(Former Kievskaya, Rosa Luxemburg)
The length of Victory Street – 1050 meters
B. Khmelnitsky Street is 1900 meters long
They are located between Pridneprovsky park, General Zhadov, Kotsyubinsky and Sovetskaya streets. They stretch from Jubilee Park to the border of Kremenchug.
Throughout the XVIII century. on the site of the present Victory Street there was a glacis of the Kremenchug fortress. From it in the direction of the Vlasovskaya road in 1774 a new street was laid, which later received the name Kievskaya. The most remarkable institution here during these years is a military hospital and a pharmacy attached to it, located approximately in the area of a modern furniture factory. In this hospital, A. Suvorov was treated after being wounded in the Battle of Kinburn.
The formation of the street within its modern boundaries takes place at the beginning of the 19th century. In accordance with the plans of 1803, 1805, which provided for a radical redevelopment of the territory of the former fortress, and Kievskaya Street was extended along the former rampart to the Dnieper bank.
The first thing that the travelers who approached the city from the Vlasovskaya road met were various buildings of the military department: regimental and infirmary yards, powder magazines, an artillery shed, a food store and a huge cemetery meeting Orthodox, Old Believer, Jewish and Karaite burials. In 1778, a wooden church in the name of All Saints was built at the Orthodox cemetery. In 1815 – 1847, a stone five-domed church of the same name was built at the expense of the Kremenchug community. Its elegant domes opened the city panorama from the side of the Dnieper.
Immediately behind the bridge, to the left of the road, was the Kremenchug Cloth Factory, founded in 1804, and to the right was the town of cloth makers.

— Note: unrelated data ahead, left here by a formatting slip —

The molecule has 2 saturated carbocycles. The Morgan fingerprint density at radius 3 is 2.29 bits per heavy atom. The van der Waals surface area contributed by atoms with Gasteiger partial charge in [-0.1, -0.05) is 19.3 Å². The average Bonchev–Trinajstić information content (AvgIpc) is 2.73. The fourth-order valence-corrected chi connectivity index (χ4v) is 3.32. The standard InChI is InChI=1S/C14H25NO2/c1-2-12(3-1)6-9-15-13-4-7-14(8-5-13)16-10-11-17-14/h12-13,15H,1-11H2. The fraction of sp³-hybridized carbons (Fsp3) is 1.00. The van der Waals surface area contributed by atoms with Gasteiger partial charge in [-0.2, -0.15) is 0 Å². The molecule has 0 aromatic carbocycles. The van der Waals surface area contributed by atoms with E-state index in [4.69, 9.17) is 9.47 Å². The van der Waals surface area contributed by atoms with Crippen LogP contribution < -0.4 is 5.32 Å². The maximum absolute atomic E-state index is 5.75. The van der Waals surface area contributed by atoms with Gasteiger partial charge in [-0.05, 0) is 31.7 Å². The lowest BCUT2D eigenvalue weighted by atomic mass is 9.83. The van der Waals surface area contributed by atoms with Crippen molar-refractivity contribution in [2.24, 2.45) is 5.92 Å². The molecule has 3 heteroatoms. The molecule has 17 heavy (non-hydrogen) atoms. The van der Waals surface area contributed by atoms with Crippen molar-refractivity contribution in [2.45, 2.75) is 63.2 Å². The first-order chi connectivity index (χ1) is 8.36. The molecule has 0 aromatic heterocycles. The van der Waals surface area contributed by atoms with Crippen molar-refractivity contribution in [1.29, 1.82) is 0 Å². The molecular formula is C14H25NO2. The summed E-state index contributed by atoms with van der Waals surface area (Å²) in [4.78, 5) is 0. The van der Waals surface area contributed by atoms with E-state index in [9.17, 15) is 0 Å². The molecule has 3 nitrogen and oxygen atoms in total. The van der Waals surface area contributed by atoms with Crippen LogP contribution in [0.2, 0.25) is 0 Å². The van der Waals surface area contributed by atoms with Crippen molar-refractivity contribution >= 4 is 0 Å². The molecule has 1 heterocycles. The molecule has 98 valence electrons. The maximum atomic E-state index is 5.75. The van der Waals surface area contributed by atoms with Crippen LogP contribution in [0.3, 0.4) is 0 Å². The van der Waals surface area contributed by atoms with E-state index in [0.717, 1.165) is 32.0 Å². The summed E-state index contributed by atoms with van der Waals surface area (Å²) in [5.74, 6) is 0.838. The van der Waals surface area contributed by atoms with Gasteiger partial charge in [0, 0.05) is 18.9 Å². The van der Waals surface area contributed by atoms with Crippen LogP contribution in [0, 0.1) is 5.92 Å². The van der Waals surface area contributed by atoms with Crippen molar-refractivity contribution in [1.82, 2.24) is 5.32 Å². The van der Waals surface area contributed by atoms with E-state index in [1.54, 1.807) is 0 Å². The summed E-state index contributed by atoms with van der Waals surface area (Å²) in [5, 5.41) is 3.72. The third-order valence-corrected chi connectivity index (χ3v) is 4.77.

Closer to the center, where Kievskaya was making a small turn, there was an institution that gave the street itself a gloomy glory – a prison castle.
Further, there was a predominantly one-story manor residential development, and in the area of the central square there was a free pharmacy and a yard for a fire-fighting tool.
In the second half of the XIX – early XX century, industrial enterprises appeared on Kievskaya, mainly sawmills and flour mills, concentrated at the end of the street. The sawmills of M. Amstislavsky, I. Vilensky, F. Sandomirsky were located here. They are building multi-storey apartment buildings, mansions, a number of buildings of public importance – a branch of the State Bank, an orphanage of the Society for the Assistance of the Poor, a women’s public school, a military assembly. In 1910, the construction of the building of the Charitable Society was completed, the 2nd parish school was located on the upper floor, and craft classes and an orphanage on the lower floor. After the war, the building was restored as a city printing house, now the publishing house “Kremenchug”.
After the October Revolution, Kievskaya Street was renamed into Rosa Luxemburg Street. In the 30s, the street housed: secondary school No. 4 and incomplete secondary No. 11, a school clinic, a Red Cross clinic, an inter-regional medical base, a woodworking plant of the regional wood industry trust, and several shops.
The Great Patriotic War brought severe destruction to Rosa Luxemburg Street in Kremenchuk. After the war, industrial enterprises are being restored at a rapid pace: workshops of tobacco and makhor factories, a base of bakery products. A woodworking plant is being built on the site of the prison.
In 1954, in connection with the celebration of the 300th anniversary of the reunification of Ukraine with Russia, the street was named after Bohdan Khmelnitsky.
In 1985, in honor of the 40th anniversary of Victory in the Great Patriotic War, part of Bohdan Khmelnitsky Street, from Pervomayskaya to 1905 Street, was allocated to Pobedy Street.
- “The streets of old Kremenchug” by A.N. Lushakova, L.I. Evselevsky 2001